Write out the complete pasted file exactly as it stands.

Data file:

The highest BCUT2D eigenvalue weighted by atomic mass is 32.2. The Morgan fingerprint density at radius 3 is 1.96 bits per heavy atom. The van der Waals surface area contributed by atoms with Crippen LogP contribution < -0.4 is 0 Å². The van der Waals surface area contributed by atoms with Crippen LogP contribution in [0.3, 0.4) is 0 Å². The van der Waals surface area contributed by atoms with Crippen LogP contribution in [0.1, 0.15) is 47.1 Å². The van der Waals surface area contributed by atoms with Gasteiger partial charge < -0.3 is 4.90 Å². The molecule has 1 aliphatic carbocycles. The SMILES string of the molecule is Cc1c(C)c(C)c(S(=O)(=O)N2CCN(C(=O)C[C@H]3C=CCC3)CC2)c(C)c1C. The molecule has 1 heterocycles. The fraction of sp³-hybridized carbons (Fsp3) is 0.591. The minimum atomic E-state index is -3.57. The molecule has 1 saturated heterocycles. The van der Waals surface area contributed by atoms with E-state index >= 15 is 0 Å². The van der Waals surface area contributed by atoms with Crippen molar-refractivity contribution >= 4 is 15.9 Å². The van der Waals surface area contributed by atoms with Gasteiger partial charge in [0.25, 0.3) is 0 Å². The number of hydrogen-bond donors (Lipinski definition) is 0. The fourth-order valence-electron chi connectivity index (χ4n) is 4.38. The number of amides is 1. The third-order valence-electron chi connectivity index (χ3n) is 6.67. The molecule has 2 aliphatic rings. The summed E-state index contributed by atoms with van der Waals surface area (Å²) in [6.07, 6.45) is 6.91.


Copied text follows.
The highest BCUT2D eigenvalue weighted by atomic mass is 32.2. The Morgan fingerprint density at radius 3 is 1.96 bits per heavy atom. The van der Waals surface area contributed by atoms with Crippen LogP contribution < -0.4 is 0 Å². The van der Waals surface area contributed by atoms with Crippen LogP contribution in [0.3, 0.4) is 0 Å². The van der Waals surface area contributed by atoms with Crippen LogP contribution in [0.1, 0.15) is 47.1 Å². The van der Waals surface area contributed by atoms with Gasteiger partial charge < -0.3 is 4.90 Å². The molecule has 1 aliphatic carbocycles. The SMILES string of the molecule is Cc1c(C)c(C)c(S(=O)(=O)N2CCN(C(=O)C[C@H]3C=CCC3)CC2)c(C)c1C. The molecule has 1 heterocycles. The fraction of sp³-hybridized carbons (Fsp3) is 0.591. The minimum atomic E-state index is -3.57. The molecule has 1 saturated heterocycles. The van der Waals surface area contributed by atoms with E-state index >= 15 is 0 Å². The van der Waals surface area contributed by atoms with Crippen molar-refractivity contribution >= 4 is 15.9 Å². The van der Waals surface area contributed by atoms with Gasteiger partial charge in [0.25, 0.3) is 0 Å². The number of hydrogen-bond donors (Lipinski definition) is 0. The fourth-order valence-electron chi connectivity index (χ4n) is 4.38. The number of amides is 1. The third-order valence-electron chi connectivity index (χ3n) is 6.67. The molecule has 2 aliphatic rings. The summed E-state index contributed by atoms with van der Waals surface area (Å²) in [6.07, 6.45) is 6.91.